ALS is a disease that gradually paralyzes people as motor neurons lose their ability to communicate with the muscles of the body and eventually die. But the problems are not only caused by changes inside motor neurons: the cellular environment around the motor neurons can contribute significantly to disease progression.

Microglia are the immune cells of the central nervous system, found throughout the brain and spinal cord. They usually play a protective role, but if over-activated, they can become toxic to motor neurons. One theory is that the over-activation of microglia in people with ALS may enhance progression of the disease.

Dr. Stefano Stifani, a scientist at the Montreal Neurological Institute and Hospital at McGill University in Montreal, Quebec, has been studying motor neuron development and function for over a decade. He recently received a $124,930 grant from ALS Canada to examine the communication processes between microglia and motor neurons.

In this project, Dr. Stifani will capitalize on two scientific advancements. The first is the ability to grow almost any cell type in the body using induced stem cells derived from skin or blood samples, one of the greatest scientific achievements in the past decade.

Just over a year ago, scientists reported for the first time the successful generation of human microglia using induced stem cells. “As soon as the technology to derive microglia from induced stem cells became available, we immediately established a collaboration with one of the four initial pioneers of that discovery, Dr. Valentina Fossati at the New York Stem Cell Foundation Research Institute”, Dr. Stifani said.

Thanks to this scientific collaboration, Dr. Stifani’s laboratory has implemented protocols of human microglia derivation to add to their existing expertise in growing motor neurons from people with ALS using induced stem cells. These efforts are building on capacity gained through a separate project made possible by an ALS Canada-Brain Canada Arthur J. Hudson Translational Team Grant awarded in 2016.

The second scientific advancement involves specially-designed little boxes called microfluidic chambers that allow scientists to grow different cell types in separate compartments. The compartments keep the cell types apart, but tiny grooves let them communicate with each other so that it is possible to study the effects of localized changes. Dr. Stifani will grow the microglia and motor neurons from induced stem cells obtained from skin or blood samples provided by people with familial forms of ALS including those with SOD1, FUS, and C9orf72 gene mutations.

One of the main benefits of using microfluidic chambers is that Dr. Stifani will be able to conduct a range of experiments with changing conditions for the microglia, the motor neurons, or both, in order to see what happens. He will also compare the results to cells that do not have ALS gene mutations. One way in which he plans to alter the communication processes between the cell types is by changing the activity of nuclear factor kappa B (NF-kB), a protein known to play a role in increasing inflammatory processes in microglia as well as driving motor neuron degeneration in ALS.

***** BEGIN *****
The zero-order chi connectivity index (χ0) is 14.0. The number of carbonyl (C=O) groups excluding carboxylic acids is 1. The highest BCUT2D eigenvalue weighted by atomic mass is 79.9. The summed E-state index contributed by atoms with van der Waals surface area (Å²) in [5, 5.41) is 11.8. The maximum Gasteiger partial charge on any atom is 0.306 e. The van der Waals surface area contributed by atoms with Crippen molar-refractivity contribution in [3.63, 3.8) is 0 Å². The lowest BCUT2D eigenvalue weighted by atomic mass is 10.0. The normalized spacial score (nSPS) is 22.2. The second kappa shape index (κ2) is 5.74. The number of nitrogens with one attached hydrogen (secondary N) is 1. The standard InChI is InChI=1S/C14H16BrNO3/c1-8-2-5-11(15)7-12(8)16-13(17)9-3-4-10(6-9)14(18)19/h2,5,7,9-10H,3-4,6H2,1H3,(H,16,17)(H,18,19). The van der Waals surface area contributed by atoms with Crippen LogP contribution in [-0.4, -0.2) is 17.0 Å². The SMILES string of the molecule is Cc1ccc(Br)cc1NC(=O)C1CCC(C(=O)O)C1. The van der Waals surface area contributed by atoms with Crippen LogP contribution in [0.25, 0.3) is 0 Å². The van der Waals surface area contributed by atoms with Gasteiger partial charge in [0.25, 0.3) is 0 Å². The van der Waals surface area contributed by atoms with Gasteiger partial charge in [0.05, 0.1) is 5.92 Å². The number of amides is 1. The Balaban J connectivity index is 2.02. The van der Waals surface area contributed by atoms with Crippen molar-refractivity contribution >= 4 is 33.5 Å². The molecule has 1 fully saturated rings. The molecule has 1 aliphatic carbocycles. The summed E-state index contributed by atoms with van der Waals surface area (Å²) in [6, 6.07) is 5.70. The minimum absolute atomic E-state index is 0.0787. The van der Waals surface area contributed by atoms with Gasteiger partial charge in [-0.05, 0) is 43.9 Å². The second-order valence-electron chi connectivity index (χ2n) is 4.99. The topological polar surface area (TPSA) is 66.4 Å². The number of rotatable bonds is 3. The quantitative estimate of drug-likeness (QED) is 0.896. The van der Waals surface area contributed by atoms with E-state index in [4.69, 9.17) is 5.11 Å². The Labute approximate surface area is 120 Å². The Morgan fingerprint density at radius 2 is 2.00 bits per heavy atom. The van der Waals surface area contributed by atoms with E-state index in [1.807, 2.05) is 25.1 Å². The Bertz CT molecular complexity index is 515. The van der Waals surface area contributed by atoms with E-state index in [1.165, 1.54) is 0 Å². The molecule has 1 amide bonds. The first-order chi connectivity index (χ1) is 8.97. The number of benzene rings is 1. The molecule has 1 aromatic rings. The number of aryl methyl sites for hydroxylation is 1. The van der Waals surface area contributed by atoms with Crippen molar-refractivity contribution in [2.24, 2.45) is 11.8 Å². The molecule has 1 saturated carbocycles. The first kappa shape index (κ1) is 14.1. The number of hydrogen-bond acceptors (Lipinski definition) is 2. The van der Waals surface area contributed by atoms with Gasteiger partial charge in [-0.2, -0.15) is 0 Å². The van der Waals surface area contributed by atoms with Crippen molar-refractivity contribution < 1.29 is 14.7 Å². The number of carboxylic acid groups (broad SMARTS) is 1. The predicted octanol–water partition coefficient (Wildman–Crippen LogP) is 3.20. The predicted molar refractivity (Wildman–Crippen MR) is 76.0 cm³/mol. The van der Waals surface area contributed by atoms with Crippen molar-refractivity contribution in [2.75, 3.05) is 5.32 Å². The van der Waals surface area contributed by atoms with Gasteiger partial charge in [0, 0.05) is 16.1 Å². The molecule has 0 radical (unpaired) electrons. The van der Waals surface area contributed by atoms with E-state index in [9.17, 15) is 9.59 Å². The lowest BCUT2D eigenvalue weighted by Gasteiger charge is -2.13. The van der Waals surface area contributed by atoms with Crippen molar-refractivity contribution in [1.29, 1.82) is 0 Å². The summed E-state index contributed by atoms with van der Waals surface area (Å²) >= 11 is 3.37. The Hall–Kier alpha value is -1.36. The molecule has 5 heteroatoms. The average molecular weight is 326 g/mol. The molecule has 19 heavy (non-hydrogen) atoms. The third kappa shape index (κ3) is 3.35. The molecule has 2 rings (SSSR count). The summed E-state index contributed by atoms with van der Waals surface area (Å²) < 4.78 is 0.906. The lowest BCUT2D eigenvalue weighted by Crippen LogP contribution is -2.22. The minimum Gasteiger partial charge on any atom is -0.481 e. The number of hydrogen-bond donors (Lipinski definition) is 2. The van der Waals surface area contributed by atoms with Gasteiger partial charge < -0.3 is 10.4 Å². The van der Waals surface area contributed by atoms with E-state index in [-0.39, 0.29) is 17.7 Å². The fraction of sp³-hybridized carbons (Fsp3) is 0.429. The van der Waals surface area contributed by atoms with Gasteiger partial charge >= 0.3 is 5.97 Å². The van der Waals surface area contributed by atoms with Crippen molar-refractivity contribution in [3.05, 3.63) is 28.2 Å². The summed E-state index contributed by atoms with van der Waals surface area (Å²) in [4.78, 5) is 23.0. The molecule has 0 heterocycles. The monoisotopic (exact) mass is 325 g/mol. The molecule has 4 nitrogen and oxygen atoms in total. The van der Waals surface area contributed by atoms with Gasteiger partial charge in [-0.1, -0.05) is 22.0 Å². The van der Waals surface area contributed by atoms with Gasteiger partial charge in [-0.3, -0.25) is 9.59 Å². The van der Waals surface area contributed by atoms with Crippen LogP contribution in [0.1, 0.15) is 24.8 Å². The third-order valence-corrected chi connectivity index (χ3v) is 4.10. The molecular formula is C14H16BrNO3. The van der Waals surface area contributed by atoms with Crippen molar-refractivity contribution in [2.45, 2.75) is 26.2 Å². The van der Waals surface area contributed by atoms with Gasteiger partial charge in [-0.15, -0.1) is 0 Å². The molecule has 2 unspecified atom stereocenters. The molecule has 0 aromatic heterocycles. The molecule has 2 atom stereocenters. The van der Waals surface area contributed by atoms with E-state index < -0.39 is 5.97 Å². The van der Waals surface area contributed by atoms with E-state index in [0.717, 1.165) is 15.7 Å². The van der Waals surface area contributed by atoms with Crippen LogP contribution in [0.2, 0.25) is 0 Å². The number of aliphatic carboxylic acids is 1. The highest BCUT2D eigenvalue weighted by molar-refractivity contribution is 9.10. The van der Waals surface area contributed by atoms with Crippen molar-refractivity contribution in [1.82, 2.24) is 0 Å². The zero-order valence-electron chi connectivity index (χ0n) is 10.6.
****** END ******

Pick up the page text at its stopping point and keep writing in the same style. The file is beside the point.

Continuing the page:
“We hope to determine whether injured human motor neurons send signals to microglia to activate immune responses and see if changes in NF-B activity affect that communication,” Dr. Stifani explained. “If increased activity of NF-B contributes to accelerating the toxic effect of microglia in the presence of ALS mutations, then decreasing that activity could prove to be an important new target for future drug development.”

In keeping with the mandate of the Montreal Neurological Institute and Hospital to become the first Open Science Institute in the world, Dr. Stifani plans to share information, cell cultures and experimental data with other interested researchers in the global ALS research community.

If Dr. Stifani can successfully identify the mechanisms of communication between human microglia and motor neurons and find a way to change that process during ALS disease progression, he anticipates that pharmaceutical companies may be very keen to use the ALS patient-derived motor neuron and microglia co-culture systems in future drug discovery programs.

This research project is one of 12 funded by the ALS Canada Research Program in 2017 following a rigorous scientific assessment by panels of global ALS experts. The panelists evaluated a larger pool of applications to identify the projects that are grounded in scientific excellence and have the potential to most quickly advance the field of ALS research in order to develop effective treatments.

ALS Canada is a registered charity that receives no government funding. Everything we do – from funding research to providing community-based support for people living with ALS – is possible only because of donor generosity and partnerships with provincial ALS Societies who contribute to the ALS Canada Research Program.

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